Today we have a very special blog post for you, written by Darren Simpson, all about the work that goes into creating a beautiful front cover design!
When I think about the long, elaborate process of creating a book – from finding that seed of inspiration to seeing your story hit the shelves – one of the most intense, exciting and terrifying elements has to be cover art.
It’s just so important, so pivotal. Anyone who says they don’t judge a book by its cover is lying. We shouldn’t judge by covers, of course, but we do.
That’s why one of the biggest fears of any author is a bad book cover. This isn’t just because we worry it’ll put off buyers. More than that, the last thing an author wants is a book cover that feels wrong – an outside that doesn’t feel true to what’s inside. I imagine there’s nothing more disheartening than seeing your story – a story you’ve spent a big lump of your life nurturing, tending to and writing – wrapped in something that doesn’t fit, and presented to the world in a way that doesn’t do it justice.
I say I imagine because I’ve been blessed on this front. The covers for Scavengers and The Memory Thieves were both designed by Will Steele – Fiction Design Manager at Usborne Publishing – and illustrated respectively by Tom Clohosy Cole and Matt Saunders. And I love both covers deeply. Tom’s is striking, rich and nuanced, while Matt’s is so full of atmosphere that it practically glows. I’m very grateful to both artists.
Now, every time I’ve received an email from my editor headed “Early draft cover”, I’ve had a little panic, for all the reasons I mentioned above. I still remember receiving that email while editing Furthermoor, then seeing this initial rough design by Will:
The moment I saw Will’s design, I breathed a sigh of relief. With its central clockface and clever symmetry, I knew Usborne were onto something special. And then Anna Kuptsova stepped in, bringing the design to life with her incredible detail, colouring and shade.
Feast your eyes:
I’ll admit, I can be a bit picky. And thankfully, Usborne are always very gracious when I suggest tweaks for their covers-in-progress. But Anna’s illustration left me stunned; I couldn’t find a single thing I’d change. The three characters’ poses say so much – and so economically – about their personalities, and I’ve never seen a cover that so boldly divides its colours. The contrast between the top and bottom halves perfectly captures the contrast between the novel’s two settings – an urban estate and a jewelled mechanical forest – while the watch that’s so integral to the story cleverly binds both halves together.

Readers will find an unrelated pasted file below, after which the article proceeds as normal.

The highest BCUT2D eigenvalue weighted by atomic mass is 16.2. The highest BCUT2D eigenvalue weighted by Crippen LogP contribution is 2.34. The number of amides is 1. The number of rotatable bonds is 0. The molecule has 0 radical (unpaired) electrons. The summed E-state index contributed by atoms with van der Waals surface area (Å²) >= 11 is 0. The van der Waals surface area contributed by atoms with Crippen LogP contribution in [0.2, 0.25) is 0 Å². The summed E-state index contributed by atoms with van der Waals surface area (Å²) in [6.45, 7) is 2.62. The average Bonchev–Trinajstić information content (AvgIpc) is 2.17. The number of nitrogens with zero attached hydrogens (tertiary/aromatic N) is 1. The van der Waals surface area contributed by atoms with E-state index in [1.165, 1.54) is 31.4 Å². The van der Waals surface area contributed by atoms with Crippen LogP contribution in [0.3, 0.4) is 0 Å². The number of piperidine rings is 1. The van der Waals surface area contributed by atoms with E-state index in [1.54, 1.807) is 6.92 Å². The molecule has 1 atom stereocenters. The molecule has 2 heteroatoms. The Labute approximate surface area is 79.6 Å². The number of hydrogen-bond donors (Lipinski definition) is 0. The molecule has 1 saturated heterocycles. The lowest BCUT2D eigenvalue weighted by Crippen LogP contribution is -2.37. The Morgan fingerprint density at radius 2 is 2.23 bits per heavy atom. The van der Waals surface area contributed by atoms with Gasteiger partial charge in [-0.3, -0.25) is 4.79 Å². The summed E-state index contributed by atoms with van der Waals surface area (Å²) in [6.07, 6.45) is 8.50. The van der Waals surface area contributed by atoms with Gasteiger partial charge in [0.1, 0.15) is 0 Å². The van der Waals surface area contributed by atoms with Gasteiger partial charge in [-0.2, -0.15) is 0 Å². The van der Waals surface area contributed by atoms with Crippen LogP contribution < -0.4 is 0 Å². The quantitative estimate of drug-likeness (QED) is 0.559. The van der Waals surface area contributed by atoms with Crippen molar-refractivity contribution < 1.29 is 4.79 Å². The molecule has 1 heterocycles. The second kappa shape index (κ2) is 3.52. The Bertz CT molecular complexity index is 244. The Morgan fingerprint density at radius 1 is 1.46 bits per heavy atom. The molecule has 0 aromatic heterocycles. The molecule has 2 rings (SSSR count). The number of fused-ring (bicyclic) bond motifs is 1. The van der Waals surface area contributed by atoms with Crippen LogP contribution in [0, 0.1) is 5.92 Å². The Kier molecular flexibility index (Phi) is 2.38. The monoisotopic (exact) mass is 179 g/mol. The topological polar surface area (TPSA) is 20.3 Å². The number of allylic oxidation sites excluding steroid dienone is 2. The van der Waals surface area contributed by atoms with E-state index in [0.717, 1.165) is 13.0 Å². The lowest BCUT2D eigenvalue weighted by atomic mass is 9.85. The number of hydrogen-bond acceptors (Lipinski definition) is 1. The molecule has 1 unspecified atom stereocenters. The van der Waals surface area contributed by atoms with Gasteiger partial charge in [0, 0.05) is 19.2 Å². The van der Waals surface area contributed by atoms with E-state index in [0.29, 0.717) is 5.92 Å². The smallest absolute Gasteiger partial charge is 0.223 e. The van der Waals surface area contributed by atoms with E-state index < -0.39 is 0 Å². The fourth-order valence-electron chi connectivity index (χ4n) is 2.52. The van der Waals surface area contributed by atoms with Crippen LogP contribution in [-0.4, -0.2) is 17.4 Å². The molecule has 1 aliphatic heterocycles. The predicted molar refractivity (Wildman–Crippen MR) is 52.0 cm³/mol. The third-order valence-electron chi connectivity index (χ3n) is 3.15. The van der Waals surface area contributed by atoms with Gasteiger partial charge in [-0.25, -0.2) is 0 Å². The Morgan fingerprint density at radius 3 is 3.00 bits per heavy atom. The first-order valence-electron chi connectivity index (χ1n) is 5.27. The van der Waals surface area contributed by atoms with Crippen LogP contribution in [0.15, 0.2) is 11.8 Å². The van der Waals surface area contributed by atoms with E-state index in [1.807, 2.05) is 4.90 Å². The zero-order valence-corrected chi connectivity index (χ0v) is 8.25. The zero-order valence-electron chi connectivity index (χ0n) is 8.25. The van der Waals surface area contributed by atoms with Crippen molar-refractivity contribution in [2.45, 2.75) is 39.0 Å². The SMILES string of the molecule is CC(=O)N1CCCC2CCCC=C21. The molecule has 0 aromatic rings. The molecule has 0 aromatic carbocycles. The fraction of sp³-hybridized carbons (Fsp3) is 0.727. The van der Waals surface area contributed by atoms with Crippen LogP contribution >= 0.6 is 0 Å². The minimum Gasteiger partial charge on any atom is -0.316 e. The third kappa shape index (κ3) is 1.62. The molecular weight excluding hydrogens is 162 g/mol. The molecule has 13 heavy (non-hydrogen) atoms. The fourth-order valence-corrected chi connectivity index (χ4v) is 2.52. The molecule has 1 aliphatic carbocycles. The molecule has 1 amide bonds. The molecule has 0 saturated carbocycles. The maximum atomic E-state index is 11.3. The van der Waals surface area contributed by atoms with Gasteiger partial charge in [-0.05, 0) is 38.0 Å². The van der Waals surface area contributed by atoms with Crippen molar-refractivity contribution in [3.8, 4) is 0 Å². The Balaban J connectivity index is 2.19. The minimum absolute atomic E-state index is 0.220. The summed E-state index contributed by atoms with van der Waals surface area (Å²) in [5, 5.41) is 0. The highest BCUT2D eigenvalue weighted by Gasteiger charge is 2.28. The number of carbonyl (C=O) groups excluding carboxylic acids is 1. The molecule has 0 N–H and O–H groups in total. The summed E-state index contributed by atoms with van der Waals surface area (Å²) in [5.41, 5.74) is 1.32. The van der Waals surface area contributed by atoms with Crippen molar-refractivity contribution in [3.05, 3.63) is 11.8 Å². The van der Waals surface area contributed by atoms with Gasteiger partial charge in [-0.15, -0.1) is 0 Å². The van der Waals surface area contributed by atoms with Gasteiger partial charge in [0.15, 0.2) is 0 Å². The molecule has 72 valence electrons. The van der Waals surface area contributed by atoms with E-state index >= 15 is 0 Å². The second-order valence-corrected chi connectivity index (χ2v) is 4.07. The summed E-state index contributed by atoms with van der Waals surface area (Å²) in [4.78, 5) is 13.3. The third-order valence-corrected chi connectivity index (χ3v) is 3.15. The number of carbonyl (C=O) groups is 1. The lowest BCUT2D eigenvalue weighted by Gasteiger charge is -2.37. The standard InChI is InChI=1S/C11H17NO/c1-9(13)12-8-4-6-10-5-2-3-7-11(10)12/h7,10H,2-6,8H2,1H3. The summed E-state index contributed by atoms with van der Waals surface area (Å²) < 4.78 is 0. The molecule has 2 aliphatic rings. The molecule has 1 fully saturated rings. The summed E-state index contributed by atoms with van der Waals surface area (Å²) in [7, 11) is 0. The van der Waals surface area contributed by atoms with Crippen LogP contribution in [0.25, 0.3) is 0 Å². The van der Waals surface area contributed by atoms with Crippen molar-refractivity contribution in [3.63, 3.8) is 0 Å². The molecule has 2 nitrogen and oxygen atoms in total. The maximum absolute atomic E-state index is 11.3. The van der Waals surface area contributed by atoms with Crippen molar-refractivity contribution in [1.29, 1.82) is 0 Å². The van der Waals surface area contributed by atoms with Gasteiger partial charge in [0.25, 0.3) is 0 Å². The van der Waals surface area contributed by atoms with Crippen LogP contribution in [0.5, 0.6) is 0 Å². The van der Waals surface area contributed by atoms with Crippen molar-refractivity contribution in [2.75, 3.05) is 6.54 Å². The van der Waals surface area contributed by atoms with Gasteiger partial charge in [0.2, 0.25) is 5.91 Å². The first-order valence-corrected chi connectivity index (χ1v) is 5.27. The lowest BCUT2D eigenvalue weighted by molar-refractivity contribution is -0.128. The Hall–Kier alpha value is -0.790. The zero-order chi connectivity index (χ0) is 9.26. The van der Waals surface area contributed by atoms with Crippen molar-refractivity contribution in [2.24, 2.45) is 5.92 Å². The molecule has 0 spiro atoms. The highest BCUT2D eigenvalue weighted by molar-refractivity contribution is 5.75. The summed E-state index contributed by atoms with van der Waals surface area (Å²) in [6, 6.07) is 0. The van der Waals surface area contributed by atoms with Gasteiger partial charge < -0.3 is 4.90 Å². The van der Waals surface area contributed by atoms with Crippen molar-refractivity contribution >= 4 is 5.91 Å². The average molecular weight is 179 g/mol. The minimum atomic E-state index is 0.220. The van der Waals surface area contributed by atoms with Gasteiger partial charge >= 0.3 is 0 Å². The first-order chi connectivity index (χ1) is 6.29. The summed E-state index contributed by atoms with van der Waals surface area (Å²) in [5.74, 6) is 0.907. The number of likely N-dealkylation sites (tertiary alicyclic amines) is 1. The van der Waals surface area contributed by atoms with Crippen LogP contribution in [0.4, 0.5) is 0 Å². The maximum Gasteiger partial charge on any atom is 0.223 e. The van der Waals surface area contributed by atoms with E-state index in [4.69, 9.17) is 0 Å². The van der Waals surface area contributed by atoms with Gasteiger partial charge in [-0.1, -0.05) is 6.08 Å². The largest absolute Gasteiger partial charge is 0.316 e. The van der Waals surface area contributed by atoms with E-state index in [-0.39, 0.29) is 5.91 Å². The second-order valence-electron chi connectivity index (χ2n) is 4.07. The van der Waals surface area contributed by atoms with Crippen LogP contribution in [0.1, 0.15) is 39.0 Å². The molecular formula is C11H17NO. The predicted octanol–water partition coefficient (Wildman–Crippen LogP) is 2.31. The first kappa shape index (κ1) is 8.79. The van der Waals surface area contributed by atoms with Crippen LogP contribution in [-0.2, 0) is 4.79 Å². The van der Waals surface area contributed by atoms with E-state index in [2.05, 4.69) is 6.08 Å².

Gorgeous, isn’t it?
I’ll spare you more gushing, and hope you like Furthermoor’s cover as much as I do. I’d like to thank Will and Anna again for creating such a bold, beautiful and inventive image that’s not only pleasing to the eye, but also provides an outside that’s true to what’s in.
We are really lucky now to have an exclusive extract from Chapter 3 of Furthermoor!
Chapter Three – The Tunnel Tree
Bren hunched up his shoulders, skulking along the fence that separated the playground from the main road. The cold air was alive with noise: calls from the students playing football, the scuff and clop of school shoes against concrete, catcalls and laughter, natter and babble.
He had his hands in his duffel coat and could see his breath leaving him in clouds. The caretaker had scattered grit and salt on the playground that morning, but a thick frost still lingered at its edges.
Bren peered furtively at the football match while he passed. The ball was followed by whoops and cries as it shot between two backpack goalposts. When the scoring champion ran a lap round the makeshift pitch, Bren tried to remember how it felt to sprint like that with everyone watching – with your arms in the air and cheers in your ears. It seemed unimaginable now.
Bren stared at his feet and kept walking. He paused before hitting the path from the main building to the arts block, then turned to check the playground in case Shaun, Isaiah or Alex were watching. The last thing Bren wanted was Shaun and his lackeys figuring out where he went every lunch break.
They didn’t seem to be about, so Bren continued on his way, passing the trees that lined the path and pushing through a glass door.
The arts block was always deserted during lunchtime. That was why Bren liked it. He opened his backpack and began wolfing down lunch, all the while hurrying past wall displays plastered with pop art. Then he eased a door open and – after checking no one was around – entered the school’s music room.
The space was shabby and cramped, with metal chairs folded along one wall, and instruments piled in cases along the other. After finishing a banana and shoving its peel into the lunch box in his bag, Bren crossed the room and sat on the carpet in the far corner, safely out of sight behind a battered drum kit.
He’d already pulled the watch from his pocket. He brushed his thumb across its green face, then closed his eyes and held it against his ear, allowing his heartbeat to settle into the clock’s ticking rhythm. His stiff shoulders sank, losing their tautness.